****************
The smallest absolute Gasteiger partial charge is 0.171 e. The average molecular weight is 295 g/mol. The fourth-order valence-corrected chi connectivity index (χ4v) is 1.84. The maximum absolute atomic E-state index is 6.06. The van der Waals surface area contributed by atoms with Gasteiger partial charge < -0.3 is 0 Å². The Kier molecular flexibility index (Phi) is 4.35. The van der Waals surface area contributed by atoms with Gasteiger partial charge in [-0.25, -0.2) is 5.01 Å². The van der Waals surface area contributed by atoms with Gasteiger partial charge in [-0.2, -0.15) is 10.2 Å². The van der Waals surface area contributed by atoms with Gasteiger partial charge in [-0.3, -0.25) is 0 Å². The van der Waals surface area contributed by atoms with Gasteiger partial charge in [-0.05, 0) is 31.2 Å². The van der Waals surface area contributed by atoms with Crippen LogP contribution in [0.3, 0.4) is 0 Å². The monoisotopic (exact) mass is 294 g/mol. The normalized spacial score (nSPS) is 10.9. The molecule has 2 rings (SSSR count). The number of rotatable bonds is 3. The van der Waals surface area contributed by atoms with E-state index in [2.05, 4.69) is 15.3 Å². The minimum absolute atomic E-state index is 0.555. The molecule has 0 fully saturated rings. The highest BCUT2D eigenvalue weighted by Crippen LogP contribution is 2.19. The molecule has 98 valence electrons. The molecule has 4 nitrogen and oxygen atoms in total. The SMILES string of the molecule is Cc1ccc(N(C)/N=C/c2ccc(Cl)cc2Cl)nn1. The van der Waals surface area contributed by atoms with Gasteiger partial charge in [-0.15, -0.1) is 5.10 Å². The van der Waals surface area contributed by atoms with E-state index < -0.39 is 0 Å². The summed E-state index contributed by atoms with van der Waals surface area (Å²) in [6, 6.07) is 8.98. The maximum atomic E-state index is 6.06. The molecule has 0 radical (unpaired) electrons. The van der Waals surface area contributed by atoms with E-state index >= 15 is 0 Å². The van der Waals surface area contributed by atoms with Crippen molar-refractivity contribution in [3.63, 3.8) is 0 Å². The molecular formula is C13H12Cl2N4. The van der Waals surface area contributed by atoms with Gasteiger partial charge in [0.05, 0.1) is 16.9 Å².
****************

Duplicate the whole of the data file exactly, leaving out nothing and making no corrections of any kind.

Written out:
The smallest absolute Gasteiger partial charge is 0.171 e. The average molecular weight is 295 g/mol. The fourth-order valence-corrected chi connectivity index (χ4v) is 1.84. The maximum absolute atomic E-state index is 6.06. The van der Waals surface area contributed by atoms with Gasteiger partial charge < -0.3 is 0 Å². The Kier molecular flexibility index (Phi) is 4.35. The van der Waals surface area contributed by atoms with Gasteiger partial charge in [-0.25, -0.2) is 5.01 Å². The van der Waals surface area contributed by atoms with Gasteiger partial charge in [-0.2, -0.15) is 10.2 Å². The van der Waals surface area contributed by atoms with Gasteiger partial charge in [-0.3, -0.25) is 0 Å². The van der Waals surface area contributed by atoms with Gasteiger partial charge in [-0.05, 0) is 31.2 Å². The van der Waals surface area contributed by atoms with Crippen LogP contribution in [0.3, 0.4) is 0 Å². The monoisotopic (exact) mass is 294 g/mol. The normalized spacial score (nSPS) is 10.9. The molecule has 2 rings (SSSR count). The number of rotatable bonds is 3. The van der Waals surface area contributed by atoms with E-state index in [2.05, 4.69) is 15.3 Å². The minimum absolute atomic E-state index is 0.555. The molecule has 0 fully saturated rings. The highest BCUT2D eigenvalue weighted by Crippen LogP contribution is 2.19. The molecule has 98 valence electrons. The molecule has 4 nitrogen and oxygen atoms in total. The SMILES string of the molecule is Cc1ccc(N(C)/N=C/c2ccc(Cl)cc2Cl)nn1. The van der Waals surface area contributed by atoms with Gasteiger partial charge in [-0.15, -0.1) is 5.10 Å². The van der Waals surface area contributed by atoms with E-state index < -0.39 is 0 Å². The summed E-state index contributed by atoms with van der Waals surface area (Å²) in [6, 6.07) is 8.98. The maximum atomic E-state index is 6.06. The molecule has 0 radical (unpaired) electrons. The van der Waals surface area contributed by atoms with E-state index >= 15 is 0 Å². The van der Waals surface area contributed by atoms with Crippen molar-refractivity contribution in [3.63, 3.8) is 0 Å². The molecular formula is C13H12Cl2N4. The van der Waals surface area contributed by atoms with Gasteiger partial charge in [0.05, 0.1) is 16.9 Å².